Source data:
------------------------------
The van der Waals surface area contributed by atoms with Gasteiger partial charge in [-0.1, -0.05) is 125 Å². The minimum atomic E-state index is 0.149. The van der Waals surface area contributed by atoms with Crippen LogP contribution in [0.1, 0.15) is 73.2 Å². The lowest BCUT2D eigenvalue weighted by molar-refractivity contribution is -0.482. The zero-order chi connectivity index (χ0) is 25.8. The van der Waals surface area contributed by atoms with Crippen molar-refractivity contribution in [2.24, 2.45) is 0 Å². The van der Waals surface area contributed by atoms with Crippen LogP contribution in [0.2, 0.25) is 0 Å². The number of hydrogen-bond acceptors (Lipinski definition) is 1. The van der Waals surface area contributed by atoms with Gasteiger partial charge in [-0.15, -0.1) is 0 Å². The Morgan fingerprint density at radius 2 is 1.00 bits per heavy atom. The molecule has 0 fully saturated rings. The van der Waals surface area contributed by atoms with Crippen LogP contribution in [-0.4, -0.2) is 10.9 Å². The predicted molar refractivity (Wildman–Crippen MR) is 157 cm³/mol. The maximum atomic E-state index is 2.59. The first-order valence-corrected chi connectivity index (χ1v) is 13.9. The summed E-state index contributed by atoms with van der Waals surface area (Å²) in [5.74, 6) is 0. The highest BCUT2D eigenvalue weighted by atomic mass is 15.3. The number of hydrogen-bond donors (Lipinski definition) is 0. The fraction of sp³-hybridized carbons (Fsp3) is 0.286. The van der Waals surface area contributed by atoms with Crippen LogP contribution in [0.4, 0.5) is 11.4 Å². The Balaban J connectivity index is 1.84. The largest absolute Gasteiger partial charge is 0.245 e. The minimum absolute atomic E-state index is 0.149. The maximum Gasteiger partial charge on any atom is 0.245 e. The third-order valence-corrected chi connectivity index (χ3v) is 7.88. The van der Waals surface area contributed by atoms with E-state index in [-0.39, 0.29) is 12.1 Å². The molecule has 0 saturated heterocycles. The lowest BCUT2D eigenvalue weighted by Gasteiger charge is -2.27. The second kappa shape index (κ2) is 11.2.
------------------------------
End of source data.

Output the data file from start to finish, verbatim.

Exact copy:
The van der Waals surface area contributed by atoms with Gasteiger partial charge in [-0.1, -0.05) is 125 Å². The minimum atomic E-state index is 0.149. The van der Waals surface area contributed by atoms with Crippen LogP contribution in [0.1, 0.15) is 73.2 Å². The lowest BCUT2D eigenvalue weighted by molar-refractivity contribution is -0.482. The zero-order chi connectivity index (χ0) is 25.8. The van der Waals surface area contributed by atoms with Crippen molar-refractivity contribution in [2.24, 2.45) is 0 Å². The van der Waals surface area contributed by atoms with Crippen LogP contribution in [0.2, 0.25) is 0 Å². The number of hydrogen-bond acceptors (Lipinski definition) is 1. The van der Waals surface area contributed by atoms with Gasteiger partial charge in [-0.15, -0.1) is 0 Å². The Morgan fingerprint density at radius 2 is 1.00 bits per heavy atom. The molecule has 0 fully saturated rings. The van der Waals surface area contributed by atoms with Crippen LogP contribution in [-0.4, -0.2) is 10.9 Å². The predicted molar refractivity (Wildman–Crippen MR) is 157 cm³/mol. The maximum atomic E-state index is 2.59. The first-order valence-corrected chi connectivity index (χ1v) is 13.9. The summed E-state index contributed by atoms with van der Waals surface area (Å²) in [5.74, 6) is 0. The highest BCUT2D eigenvalue weighted by atomic mass is 15.3. The number of hydrogen-bond donors (Lipinski definition) is 0. The fraction of sp³-hybridized carbons (Fsp3) is 0.286. The van der Waals surface area contributed by atoms with Crippen LogP contribution in [0.4, 0.5) is 11.4 Å². The Balaban J connectivity index is 1.84. The largest absolute Gasteiger partial charge is 0.245 e. The minimum absolute atomic E-state index is 0.149. The maximum Gasteiger partial charge on any atom is 0.245 e. The third-order valence-corrected chi connectivity index (χ3v) is 7.88. The van der Waals surface area contributed by atoms with E-state index in [-0.39, 0.29) is 12.1 Å². The molecule has 0 saturated heterocycles. The lowest BCUT2D eigenvalue weighted by Gasteiger charge is -2.27. The second kappa shape index (κ2) is 11.2.